Thomas Mayer

The State Of The European Monetary Union

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4. Redrawing the EU’s geography: Core EMU within a diverse EU

Last but not least, the Mundell-Kenen criteria for a common currency could be achieved by reducing the number of EMU member countries to those closest to meeting the criteria. This would leave us probably with a small EMU around the French-German couple (which for historical reasons would be determined to keep the euro). Most likely, such a union would also include the Netherlands, Luxembourg, Austria, Finland, and Belgium, the latter possibly in its two separate parts. Any shortfall in meeting the real economy criteria for the currency union would be covered by the fast-track creation of closer political union. We would regard such a small EMU more likely than a complete break-up into national currencies because of France’s insistence on the continuation of at least a core-EMU, a demand Germany cannot refuse for historical reasons. Of course, France has never liked the idea of a core-EMU in view of its strong commercial and financial relations with Southern Europe and concerns about German economic dominance. It would therefore insist that the economies of the participants in the core-EMU be managed via a tight regulatory system, a pro-active industrial policy, and perhaps a nationalized banking sector. Industrial policy and a nationalized banking industry would be used to arrange permanent fiscal transfers from stronger to weaker EMU members. The countries outside of EMU would form a large group with economies and currencies of vastly different strength and quality, held together by the common market of goods, services, capital and labour.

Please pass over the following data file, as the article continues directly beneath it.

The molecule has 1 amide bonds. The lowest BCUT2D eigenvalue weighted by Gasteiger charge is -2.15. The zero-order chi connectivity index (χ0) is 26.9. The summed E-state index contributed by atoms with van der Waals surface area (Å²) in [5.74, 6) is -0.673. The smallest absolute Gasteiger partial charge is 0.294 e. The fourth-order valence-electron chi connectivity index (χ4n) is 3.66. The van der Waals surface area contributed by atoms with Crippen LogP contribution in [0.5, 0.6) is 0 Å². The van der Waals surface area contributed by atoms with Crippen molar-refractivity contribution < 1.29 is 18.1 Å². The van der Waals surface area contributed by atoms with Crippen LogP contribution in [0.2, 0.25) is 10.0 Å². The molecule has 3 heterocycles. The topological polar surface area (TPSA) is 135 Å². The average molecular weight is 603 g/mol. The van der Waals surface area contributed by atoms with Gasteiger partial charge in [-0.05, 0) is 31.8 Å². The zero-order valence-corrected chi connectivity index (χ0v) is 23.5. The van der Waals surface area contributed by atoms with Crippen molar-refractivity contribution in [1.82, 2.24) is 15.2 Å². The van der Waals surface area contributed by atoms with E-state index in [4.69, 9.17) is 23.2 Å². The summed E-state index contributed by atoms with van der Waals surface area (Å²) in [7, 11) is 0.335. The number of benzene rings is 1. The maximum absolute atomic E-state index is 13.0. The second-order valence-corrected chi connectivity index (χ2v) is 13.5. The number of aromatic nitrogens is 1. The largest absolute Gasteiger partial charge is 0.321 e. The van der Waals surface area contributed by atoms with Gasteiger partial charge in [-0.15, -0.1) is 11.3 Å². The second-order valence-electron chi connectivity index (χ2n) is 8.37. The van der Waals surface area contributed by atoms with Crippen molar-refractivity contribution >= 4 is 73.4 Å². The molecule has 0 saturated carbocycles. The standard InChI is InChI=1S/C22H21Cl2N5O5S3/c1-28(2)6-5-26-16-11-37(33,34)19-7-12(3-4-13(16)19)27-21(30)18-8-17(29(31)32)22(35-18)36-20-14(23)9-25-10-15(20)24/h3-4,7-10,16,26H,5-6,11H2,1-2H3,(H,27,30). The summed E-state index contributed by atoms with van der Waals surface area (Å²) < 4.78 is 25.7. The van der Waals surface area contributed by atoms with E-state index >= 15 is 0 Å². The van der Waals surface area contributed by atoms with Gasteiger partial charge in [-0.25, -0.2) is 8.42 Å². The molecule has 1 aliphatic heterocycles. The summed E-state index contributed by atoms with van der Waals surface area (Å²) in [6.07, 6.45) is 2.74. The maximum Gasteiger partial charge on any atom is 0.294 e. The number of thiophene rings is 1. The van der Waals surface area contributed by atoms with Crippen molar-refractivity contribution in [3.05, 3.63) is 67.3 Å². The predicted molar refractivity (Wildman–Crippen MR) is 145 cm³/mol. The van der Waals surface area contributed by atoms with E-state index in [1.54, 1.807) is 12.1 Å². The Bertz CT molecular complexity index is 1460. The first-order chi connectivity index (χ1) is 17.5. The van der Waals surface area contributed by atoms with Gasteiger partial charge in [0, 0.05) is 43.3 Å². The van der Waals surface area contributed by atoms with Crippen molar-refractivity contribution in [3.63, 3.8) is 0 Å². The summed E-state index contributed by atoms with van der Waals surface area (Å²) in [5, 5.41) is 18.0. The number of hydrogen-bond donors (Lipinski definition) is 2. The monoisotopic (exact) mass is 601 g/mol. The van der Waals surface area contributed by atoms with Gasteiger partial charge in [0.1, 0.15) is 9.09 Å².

Replacement of private credit by central bank credit through Target 2

Chart depicting how target imbalances are growing

If cheap private credit was necessary to sustain EMU during the first decade of its existence and cheap private credit has disappeared, why has EMU then not already collapsed into one of the above described states? The answer is that with the decision of the ECB to provide unlimited funds to banks at a fixed rate against a wide range of collateral in its weekly refinancing operations cheap private credit has been replaced by cheap central bank credit to sustain the system. Commercial banks no longer able to fund themselves in the private markets, mostly in southern European countries, turn to the ECB as their primary or only source of funding. Thus, the banking sector of a country unable to fund net payments abroad arising from the country’s current account and / or private capital account deficit—in other words a country with a balance of payments deficit—turns to the ECB as the lender of last resort.

Chart depicting how German banks now lend to the Eurosystem